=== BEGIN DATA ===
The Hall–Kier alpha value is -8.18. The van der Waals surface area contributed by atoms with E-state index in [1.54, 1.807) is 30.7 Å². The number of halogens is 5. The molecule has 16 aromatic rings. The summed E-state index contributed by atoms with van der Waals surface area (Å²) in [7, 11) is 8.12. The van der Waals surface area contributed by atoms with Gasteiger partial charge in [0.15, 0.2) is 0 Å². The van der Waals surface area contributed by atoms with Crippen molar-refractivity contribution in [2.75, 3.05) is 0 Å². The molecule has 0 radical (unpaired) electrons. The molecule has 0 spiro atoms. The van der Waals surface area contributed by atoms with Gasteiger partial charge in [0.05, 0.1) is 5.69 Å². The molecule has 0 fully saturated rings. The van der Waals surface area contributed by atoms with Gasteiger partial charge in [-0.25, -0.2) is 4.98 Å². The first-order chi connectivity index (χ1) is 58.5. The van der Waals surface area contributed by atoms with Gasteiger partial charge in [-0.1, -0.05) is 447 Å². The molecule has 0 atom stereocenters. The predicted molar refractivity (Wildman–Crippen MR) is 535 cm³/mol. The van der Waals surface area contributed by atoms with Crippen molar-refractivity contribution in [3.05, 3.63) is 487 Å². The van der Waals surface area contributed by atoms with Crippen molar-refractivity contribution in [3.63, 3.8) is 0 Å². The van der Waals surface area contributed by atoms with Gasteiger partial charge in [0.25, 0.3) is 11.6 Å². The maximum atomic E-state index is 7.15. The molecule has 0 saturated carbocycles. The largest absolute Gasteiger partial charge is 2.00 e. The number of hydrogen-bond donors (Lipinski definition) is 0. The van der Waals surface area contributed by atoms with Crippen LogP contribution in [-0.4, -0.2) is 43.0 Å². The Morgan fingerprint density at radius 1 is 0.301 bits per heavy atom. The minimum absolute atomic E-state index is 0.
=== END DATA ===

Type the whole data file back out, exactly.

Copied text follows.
The Hall–Kier alpha value is -8.18. The van der Waals surface area contributed by atoms with E-state index in [1.54, 1.807) is 30.7 Å². The number of halogens is 5. The molecule has 16 aromatic rings. The summed E-state index contributed by atoms with van der Waals surface area (Å²) in [7, 11) is 8.12. The van der Waals surface area contributed by atoms with Gasteiger partial charge in [0.15, 0.2) is 0 Å². The van der Waals surface area contributed by atoms with Crippen molar-refractivity contribution in [2.75, 3.05) is 0 Å². The molecule has 0 radical (unpaired) electrons. The molecule has 0 spiro atoms. The van der Waals surface area contributed by atoms with Gasteiger partial charge in [0.05, 0.1) is 5.69 Å². The molecule has 0 fully saturated rings. The van der Waals surface area contributed by atoms with Gasteiger partial charge in [-0.25, -0.2) is 4.98 Å². The first-order chi connectivity index (χ1) is 58.5. The van der Waals surface area contributed by atoms with Gasteiger partial charge in [-0.1, -0.05) is 447 Å². The molecule has 0 atom stereocenters. The predicted molar refractivity (Wildman–Crippen MR) is 535 cm³/mol. The van der Waals surface area contributed by atoms with Crippen molar-refractivity contribution in [3.05, 3.63) is 487 Å². The van der Waals surface area contributed by atoms with Crippen molar-refractivity contribution in [3.63, 3.8) is 0 Å². The van der Waals surface area contributed by atoms with Gasteiger partial charge in [0.25, 0.3) is 11.6 Å². The maximum atomic E-state index is 7.15. The molecule has 0 saturated carbocycles. The largest absolute Gasteiger partial charge is 2.00 e. The number of hydrogen-bond donors (Lipinski definition) is 0. The van der Waals surface area contributed by atoms with Crippen LogP contribution in [-0.4, -0.2) is 43.0 Å². The Morgan fingerprint density at radius 1 is 0.301 bits per heavy atom. The minimum absolute atomic E-state index is 0.